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How to Choose Bike Shoes

In this guide we’ll take a look at how to choose bike shoes and explore the different kinds, the reasons to consider them, and what you should look for when shopping for a new pair. Read all about how to choose, then check out all our great shoes.

Do bike shoes make a difference?

Bike shoes are designed specifically for cycling, but do they actually help you ride better? In short, absolutely. Below are several great reasons to give cycling shoes a try.

Increase your pedaling power and efficiency

Road bike shoes and mountain bike shoes that clip into the pedals allow you to generate more power. By being more connected to your pedals, you’ll be able to generate power on the upstroke as well as the downstroke, which in turn will help you ride with more momentum.

For road cycling, this translates to more speed and climbing ability as well as a more efficient pedal stroke. For mountain biking, being clipped in helps you power through technical uphills and keeps your feet planted on the pedals on chunky descents.

Proper stiffness means more comfort and efficiency

While some riders may prefer everyday shoes, the soles of normal shoes aren’t usually stiff enough to provide efficient power transfer or support. While riding your mountain bike in a pair of vans might make you feel cool, the soft soles will likely slip and make your feet ache after a rowdy ride on difficult terrain.

Prevent joint pain

Another benefit of bike shoes that clip into the pedals is that you’re able to keep your foot in a consistent position. Keeping a constant posture can prevent pain in your knees, and lots of riders who have nagging joints prefer to clip in for a better riding experience.

Bike Shoe Styles

There are bike shoes for all styles of riding (mountain, road, gravel), so start your search with the style that's designed for the kind of riding you do. Mountain bike shoes come in two distinct designs (clipless and flat) but the choice is more straightforward with road, gravel, and multisport. Read on and we'll take you through each style in detail.

Clipless MTB Shoes
Flat MTB Shoes
Road Bike ShoesGravel Bike ShoesMultisport Bike Shoes
Shoe outsoleGrippy sole for traction, walkableRubberized outsole, walkableHard composite, not for walkingGrippy sole for traction, walkableRubberized outsole, walkable
Shoe soleStiffMedium stiffnessMost stiffStiffFlexible
Cleat positionRecessed into soleN/AProtruding from soleRecessed into soleRecessed into sole
Pedal compatibility2-hole cleats (SPD, crankbrothers, Time)Flat pedals3-hole cleats (Look, Time, SPD-SL)2-hole cleats (SPD, crankbrothers, Time)2-hole cleats (SPD, crankbrothers, Time)

Other Bike Shoe Styles

Winter cycling boots: These insulated and waterproof bike shoes keep your feet and ankles warm in chilly conditions. If cold weather shoes and shoe covers don’t cut it, these boots are a great choice for fat bike rides in the snow or ice.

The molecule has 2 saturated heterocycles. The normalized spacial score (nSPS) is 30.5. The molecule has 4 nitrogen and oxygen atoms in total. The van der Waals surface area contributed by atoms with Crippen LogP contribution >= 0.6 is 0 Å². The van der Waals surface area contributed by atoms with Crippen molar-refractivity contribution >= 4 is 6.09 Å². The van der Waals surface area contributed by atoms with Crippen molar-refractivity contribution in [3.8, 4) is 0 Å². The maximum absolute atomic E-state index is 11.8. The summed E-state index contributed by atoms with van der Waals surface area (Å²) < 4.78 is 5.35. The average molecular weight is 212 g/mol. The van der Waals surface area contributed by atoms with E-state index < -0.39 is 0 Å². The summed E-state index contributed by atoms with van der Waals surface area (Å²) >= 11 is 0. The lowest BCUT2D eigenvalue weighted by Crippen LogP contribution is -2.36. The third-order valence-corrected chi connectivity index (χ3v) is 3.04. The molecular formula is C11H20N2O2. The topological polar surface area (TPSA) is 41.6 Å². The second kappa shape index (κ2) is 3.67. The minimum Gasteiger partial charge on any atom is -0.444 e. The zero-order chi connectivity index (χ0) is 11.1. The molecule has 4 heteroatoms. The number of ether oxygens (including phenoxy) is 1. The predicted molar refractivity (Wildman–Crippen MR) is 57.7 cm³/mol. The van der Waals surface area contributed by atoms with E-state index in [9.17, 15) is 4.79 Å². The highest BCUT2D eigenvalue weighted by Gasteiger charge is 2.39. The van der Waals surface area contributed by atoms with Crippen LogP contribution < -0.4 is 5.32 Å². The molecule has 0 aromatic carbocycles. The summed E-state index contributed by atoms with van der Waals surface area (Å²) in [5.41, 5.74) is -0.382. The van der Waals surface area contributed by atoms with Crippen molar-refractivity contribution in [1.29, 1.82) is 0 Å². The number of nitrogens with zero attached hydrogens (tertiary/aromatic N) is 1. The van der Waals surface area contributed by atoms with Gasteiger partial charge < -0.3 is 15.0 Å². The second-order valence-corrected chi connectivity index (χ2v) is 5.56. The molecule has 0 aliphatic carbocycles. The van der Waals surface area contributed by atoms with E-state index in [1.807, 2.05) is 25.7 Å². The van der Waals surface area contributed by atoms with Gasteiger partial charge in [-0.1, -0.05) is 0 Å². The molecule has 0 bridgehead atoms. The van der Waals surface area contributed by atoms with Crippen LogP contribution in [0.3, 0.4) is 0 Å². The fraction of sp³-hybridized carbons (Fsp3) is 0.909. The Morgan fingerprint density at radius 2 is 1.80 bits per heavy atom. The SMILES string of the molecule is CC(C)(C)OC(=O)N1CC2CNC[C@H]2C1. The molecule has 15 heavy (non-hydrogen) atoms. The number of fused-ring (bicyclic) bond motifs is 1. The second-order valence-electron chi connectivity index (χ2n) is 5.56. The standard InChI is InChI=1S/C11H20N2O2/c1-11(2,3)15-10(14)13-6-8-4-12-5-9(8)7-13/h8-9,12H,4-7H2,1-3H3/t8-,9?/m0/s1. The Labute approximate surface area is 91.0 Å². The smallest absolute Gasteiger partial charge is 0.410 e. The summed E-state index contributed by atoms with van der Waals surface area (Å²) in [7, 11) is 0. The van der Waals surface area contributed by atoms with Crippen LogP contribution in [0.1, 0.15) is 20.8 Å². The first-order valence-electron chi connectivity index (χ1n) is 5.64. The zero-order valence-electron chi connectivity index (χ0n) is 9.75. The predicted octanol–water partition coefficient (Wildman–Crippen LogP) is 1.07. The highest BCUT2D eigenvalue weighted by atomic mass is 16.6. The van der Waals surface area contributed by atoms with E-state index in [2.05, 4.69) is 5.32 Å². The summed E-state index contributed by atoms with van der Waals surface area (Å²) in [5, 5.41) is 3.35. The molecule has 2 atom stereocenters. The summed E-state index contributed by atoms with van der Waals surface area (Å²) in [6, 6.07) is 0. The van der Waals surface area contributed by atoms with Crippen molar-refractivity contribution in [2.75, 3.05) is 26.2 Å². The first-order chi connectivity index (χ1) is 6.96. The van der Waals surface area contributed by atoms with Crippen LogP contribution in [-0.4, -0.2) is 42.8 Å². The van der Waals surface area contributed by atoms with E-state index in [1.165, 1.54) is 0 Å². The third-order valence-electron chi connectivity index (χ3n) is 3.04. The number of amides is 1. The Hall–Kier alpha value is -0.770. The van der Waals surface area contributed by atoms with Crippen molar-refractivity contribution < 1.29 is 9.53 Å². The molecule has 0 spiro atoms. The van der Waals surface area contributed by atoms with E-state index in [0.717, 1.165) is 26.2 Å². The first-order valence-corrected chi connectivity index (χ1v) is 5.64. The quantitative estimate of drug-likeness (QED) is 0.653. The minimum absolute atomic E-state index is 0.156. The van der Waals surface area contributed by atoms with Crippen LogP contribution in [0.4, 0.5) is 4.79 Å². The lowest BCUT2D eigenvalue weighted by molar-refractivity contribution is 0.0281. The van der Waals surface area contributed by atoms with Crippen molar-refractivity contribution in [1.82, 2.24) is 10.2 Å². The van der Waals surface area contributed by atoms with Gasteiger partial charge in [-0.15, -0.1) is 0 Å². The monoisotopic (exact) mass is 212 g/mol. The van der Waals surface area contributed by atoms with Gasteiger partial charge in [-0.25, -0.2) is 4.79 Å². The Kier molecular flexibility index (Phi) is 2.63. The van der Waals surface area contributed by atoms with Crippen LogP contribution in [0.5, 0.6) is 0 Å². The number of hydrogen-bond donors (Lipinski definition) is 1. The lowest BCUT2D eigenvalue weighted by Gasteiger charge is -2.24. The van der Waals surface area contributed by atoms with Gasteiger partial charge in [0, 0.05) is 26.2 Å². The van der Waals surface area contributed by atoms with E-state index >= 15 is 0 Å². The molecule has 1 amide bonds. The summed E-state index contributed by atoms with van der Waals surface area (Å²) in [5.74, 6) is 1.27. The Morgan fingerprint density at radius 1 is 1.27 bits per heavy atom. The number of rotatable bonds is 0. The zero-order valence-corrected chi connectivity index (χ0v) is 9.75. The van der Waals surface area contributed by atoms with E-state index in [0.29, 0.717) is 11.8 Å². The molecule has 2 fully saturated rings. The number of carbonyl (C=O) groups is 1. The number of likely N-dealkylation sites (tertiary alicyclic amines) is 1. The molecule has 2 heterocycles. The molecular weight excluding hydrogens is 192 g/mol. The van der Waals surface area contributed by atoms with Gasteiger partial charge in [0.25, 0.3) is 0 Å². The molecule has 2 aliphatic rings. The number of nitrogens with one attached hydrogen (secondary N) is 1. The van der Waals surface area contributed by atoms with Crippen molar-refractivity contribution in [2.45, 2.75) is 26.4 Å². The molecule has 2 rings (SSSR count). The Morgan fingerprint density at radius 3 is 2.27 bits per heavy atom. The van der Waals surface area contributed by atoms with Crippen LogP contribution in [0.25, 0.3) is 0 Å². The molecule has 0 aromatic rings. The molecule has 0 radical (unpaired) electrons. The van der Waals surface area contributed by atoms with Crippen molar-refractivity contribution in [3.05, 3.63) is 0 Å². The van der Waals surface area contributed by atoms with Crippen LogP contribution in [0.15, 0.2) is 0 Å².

Triathlon shoes: Triathlon shoes are meant to slip on and off quickly during a race. They are typically already attached to the bike’s pedals when athletes transition from the swim to bike ride. These shoes have large heel loops, easy-to-use straps, and plenty of ventilation.

Flat vs Clipless Bike Shoes

There are two main types of bike shoes: shoes designed for flat platform pedals, and clipless shoes that are designed to lock into the pedals. 

If clipless shoes actually “clip” into the pedals, so why are they called clipless bike shoes? Let’s answer this quickly: before the cleat systems that most modern clipless shoes use, riders used toe clips and straps like exterior cages attached to the pedals to keep their feet in place.

Many bike shoes now rely on cleats, which attach to the shoes and lock into the pedal, so the toe clips have largely been replaced. Hence, they’re called “clipless” although most people still refer to the act of shoes locking into the pedals “clipping in”. It's weird, and the world of cycling could probably adopt  less confusing term, but old habits die hard.

Bike Shoes for Flat Pedals

While commuters and casual road riders also use flat pedals, regular athletic shoes will often work just fine for that style of riding. If you’re thinking about buying a bike-specific shoe for flat pedals, you probably ride mountain bikes. If you ride trails and prefer platform pedals, these mountain bike shoes will give you great traction, comfort, style, and walkability.

Clipless bike shoes attach to your pedals via cleats.

Clipless Bike Shoes

Clipless bike shoes connect your shoe to the pedal, giving riders great benefits. If you want to pedal faster and more efficiently while preventing your feet from slipping off the pedals, clipless bike shoes are a complete game changer. While not all riders prefer this style, riders who do will often never go back to platform pedals for serious riding.

2-Bolt vs. 3-Bolt Cleats

When it comes to clipless bike shoes, there are two main cleat types available: 2-bolt (often referred to as SPD) and 3-bolt (often called Look or SPD-SL style).

Generally, mountain bike and multisport shoes are compatible with 2-bolt cleats whereas road shoes use the 3-bold system. Some bike shoes have soles that can accommodate either cleat type.

2-bolt (SPD): 2-bolt cleats have a smaller profile and can be recessed into outsoles for increased walkability. There are typically four holes in the sole so riders can adjust the front-to-back cleat position to what works for them. These are most popular on mountain bike and multisport shoes, but can be used on road bike shoes.

3-bolt (Look/SPD-SL): The 3-bolt design is only found on road bike shoes. The wider profile of the cleat provides increased stiffness for optimal power transfer to the pedals. The large cleat protrudes from the smooth outsole and isn’t meant to be walked on. Riders can use cleat covers to protect the cleat when walking short distances.

What to look for when shopping for bike shoes

By now you probably have a good idea of whether you want to use flat or clipless shoes, so let’s break down some of the features to look for when shopping for a new pair of bike shoes. Here are the most important things you should be looking for when shopping for bike shoes: